I did some research into the Yakuza for one of the books in the Godhunter Series. This is not by any means a complete research paper on the Yakuza, merely a glimpse into what I discovered and what inspired me to write about their Gods.
There are two main branches of the Yakuza:
The Tekiya: itinerant vendors and hawkers originally, like Japanese Gypsies. They do everything from fortune telling to committing crimes. No more than 20% actually engage in peddling anymore. In addition to Amaterasu and the Emperor, they worship the god, Shinnō.
The Bakuto: very simply, they’re gamblers. In addition to Amaterasu and the Emperor, they worship the god, Hachiman.
Both branches worship Amaterasu and the present Emperor of Japan. Honestly, I don’t know what the worship of a living man is all about, perhaps it’s more of a respectful thing than worship like that of a deity.
Classic Yakuza activities include pachinko (a game), prostitution, protection, extortion, illegal gambling, occasionally drugs, real estate, and construction.
Tattoos were once used to brand criminals, but they became the mark of laborers in Japan and then solely Yakuza. Members tattoo themselves to:
Show that they have passed an initiation.
Prove that they have endured pain.
Commit an irreversible act.
Bear a mark of their order with pride.
Yakuza men wear kimono only on special occasions. These days, they prefer flashy suits, bright ties, sunglasses, rings, and close-cropped hair.
Some Yakuza terms:
Kobun: Gang members
Katagi: Straight Society
Sokaiya: Protection racket: they harass stockholder meetings.
Mikajime: Protection fees
Gobu-gobu: Brother; a title given to a man of equal rank. The Yakuza uses familial ranks so the wife of a boss would be called an elder sister and a lower ranking man would be called a younger brother.
Dormanbai: “Muddy Pen” The process of selling bad products.
A Yakuza ritual~
Sakazuki: The Cup Exchange
Sakazuki is the most important Yakuza ritual. It’s conducted in a secret location and time that are only revealed at the last moment. At one end of the hall it’s held in there will be an altar, above which will hang three scrolls representing three gods: Amaterasu on the right, Shinnō in the middle, and the Emperor on the left.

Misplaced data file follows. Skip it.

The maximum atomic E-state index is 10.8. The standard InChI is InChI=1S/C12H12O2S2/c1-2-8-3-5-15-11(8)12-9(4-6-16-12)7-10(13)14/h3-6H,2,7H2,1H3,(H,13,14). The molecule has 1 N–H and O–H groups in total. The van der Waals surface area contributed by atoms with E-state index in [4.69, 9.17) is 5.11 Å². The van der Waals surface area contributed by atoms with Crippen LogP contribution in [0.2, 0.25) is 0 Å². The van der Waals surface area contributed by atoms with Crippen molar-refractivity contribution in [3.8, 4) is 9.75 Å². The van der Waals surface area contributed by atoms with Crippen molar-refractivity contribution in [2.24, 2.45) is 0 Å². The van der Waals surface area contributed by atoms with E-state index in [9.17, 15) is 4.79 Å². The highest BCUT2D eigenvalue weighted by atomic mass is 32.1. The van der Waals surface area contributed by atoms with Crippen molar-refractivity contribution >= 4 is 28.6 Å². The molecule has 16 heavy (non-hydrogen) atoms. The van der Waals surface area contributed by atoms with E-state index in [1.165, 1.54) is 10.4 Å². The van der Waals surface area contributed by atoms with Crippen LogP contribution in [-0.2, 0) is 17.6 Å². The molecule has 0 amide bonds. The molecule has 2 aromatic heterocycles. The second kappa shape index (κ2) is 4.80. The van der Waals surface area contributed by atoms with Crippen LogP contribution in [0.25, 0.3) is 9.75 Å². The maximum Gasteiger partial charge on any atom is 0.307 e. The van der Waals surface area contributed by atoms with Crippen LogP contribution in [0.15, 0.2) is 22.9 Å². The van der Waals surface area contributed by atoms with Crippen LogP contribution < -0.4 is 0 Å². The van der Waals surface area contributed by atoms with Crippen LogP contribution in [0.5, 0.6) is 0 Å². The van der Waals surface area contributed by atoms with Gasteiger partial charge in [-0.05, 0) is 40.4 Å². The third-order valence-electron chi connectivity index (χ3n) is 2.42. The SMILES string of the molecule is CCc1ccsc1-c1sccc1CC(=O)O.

The ritual is conducted to implore purification from the Gods then a visit is paid to a local hot spring, and, finally, a boisterous and licentious feast is held. It was during this ritual that the Yakuza was attacked by werewolves in the Godhunter Series.
Amaterasu is the Goddess of the Sun and is one of the few female sun goddesses there are. Her name means: Shining in Heaven. She is the ruler of the Sun and Heavens along with her brother, Tsukuyomi, the Moon God. She is also the ruler of Takama no Hara, the High Celestial Plain, the domain of Kami (spirits). Amaterasu is the daughter of Izanami and Izanagi, sister of Susanoo (the Storm God), and mother of Ama-no-Oshiho-mimi. She is associated with roosters, the Sun, and ravens (her messengers).
Shinnō was actually a Chinese god-emperor who was credited with discovering medicine. He’s a God of Agriculture, Music, Medicinal Herbs, and the Market. It’s not clear how the Japanese Tekiya Yakuza came to worship him but since they’re traveling merchants, they probably picked him up in China and brought him back to Japan like a divine memento.
Hachiman is the God of Archery and War and is the patron god of warriors. He was worshiped by the Samurai and is considered to be a protector of Japan. Obviously, the Yakuza craved such a strong god for their own, but I find it interesting that a crime syndicate has such an honorable god as their patron.
There you have it, the meager collection of information I have on the Yakuza. Don’t tell them I told you.
The book in which the Yakuza Gods first appear: